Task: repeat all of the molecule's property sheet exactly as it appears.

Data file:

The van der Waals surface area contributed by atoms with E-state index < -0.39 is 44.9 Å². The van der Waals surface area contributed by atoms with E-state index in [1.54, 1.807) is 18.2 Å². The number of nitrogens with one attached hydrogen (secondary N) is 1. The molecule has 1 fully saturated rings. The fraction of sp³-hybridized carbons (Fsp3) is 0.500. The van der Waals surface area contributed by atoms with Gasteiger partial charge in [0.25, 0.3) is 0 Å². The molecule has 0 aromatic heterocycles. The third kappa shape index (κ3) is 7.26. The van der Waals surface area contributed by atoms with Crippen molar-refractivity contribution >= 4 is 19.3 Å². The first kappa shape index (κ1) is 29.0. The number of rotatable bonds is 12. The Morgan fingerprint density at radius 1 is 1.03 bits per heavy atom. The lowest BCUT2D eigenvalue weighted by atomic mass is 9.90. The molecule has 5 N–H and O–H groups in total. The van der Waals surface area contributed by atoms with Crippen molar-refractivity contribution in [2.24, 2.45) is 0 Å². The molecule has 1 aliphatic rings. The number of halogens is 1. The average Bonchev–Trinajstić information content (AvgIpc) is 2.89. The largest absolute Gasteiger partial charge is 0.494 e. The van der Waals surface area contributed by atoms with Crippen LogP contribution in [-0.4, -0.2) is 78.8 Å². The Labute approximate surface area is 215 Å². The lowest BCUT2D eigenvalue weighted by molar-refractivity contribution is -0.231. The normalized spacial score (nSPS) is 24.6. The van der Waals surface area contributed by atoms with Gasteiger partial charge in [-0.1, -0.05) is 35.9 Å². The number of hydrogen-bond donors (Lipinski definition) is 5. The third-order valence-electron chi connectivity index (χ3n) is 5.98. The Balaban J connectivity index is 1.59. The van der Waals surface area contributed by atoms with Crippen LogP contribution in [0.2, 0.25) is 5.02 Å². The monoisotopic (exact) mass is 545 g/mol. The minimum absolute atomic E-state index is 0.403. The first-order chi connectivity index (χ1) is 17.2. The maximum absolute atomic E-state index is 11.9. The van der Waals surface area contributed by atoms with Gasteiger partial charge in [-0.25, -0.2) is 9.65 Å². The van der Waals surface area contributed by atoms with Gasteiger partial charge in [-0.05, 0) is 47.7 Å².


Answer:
The van der Waals surface area contributed by atoms with E-state index < -0.39 is 44.9 Å². The van der Waals surface area contributed by atoms with E-state index in [1.54, 1.807) is 18.2 Å². The number of nitrogens with one attached hydrogen (secondary N) is 1. The molecule has 1 fully saturated rings. The fraction of sp³-hybridized carbons (Fsp3) is 0.500. The van der Waals surface area contributed by atoms with Gasteiger partial charge in [0.25, 0.3) is 0 Å². The molecule has 0 aromatic heterocycles. The third kappa shape index (κ3) is 7.26. The van der Waals surface area contributed by atoms with Crippen molar-refractivity contribution >= 4 is 19.3 Å². The first kappa shape index (κ1) is 29.0. The number of rotatable bonds is 12. The Morgan fingerprint density at radius 1 is 1.03 bits per heavy atom. The lowest BCUT2D eigenvalue weighted by atomic mass is 9.90. The molecule has 5 N–H and O–H groups in total. The van der Waals surface area contributed by atoms with Crippen molar-refractivity contribution in [2.24, 2.45) is 0 Å². The molecule has 1 aliphatic rings. The number of halogens is 1. The average Bonchev–Trinajstić information content (AvgIpc) is 2.89. The largest absolute Gasteiger partial charge is 0.494 e. The van der Waals surface area contributed by atoms with Crippen LogP contribution in [-0.4, -0.2) is 78.8 Å². The Labute approximate surface area is 215 Å². The lowest BCUT2D eigenvalue weighted by molar-refractivity contribution is -0.231. The normalized spacial score (nSPS) is 24.6. The van der Waals surface area contributed by atoms with Gasteiger partial charge in [-0.1, -0.05) is 35.9 Å². The number of hydrogen-bond donors (Lipinski definition) is 5. The third-order valence-electron chi connectivity index (χ3n) is 5.98. The Balaban J connectivity index is 1.59. The van der Waals surface area contributed by atoms with Crippen LogP contribution in [0.2, 0.25) is 5.02 Å². The monoisotopic (exact) mass is 545 g/mol. The minimum absolute atomic E-state index is 0.403. The first-order chi connectivity index (χ1) is 17.2. The maximum absolute atomic E-state index is 11.9. The van der Waals surface area contributed by atoms with Gasteiger partial charge in [-0.25, -0.2) is 9.65 Å². The van der Waals surface area contributed by atoms with Gasteiger partial charge in [-0.05, 0) is 47.7 Å².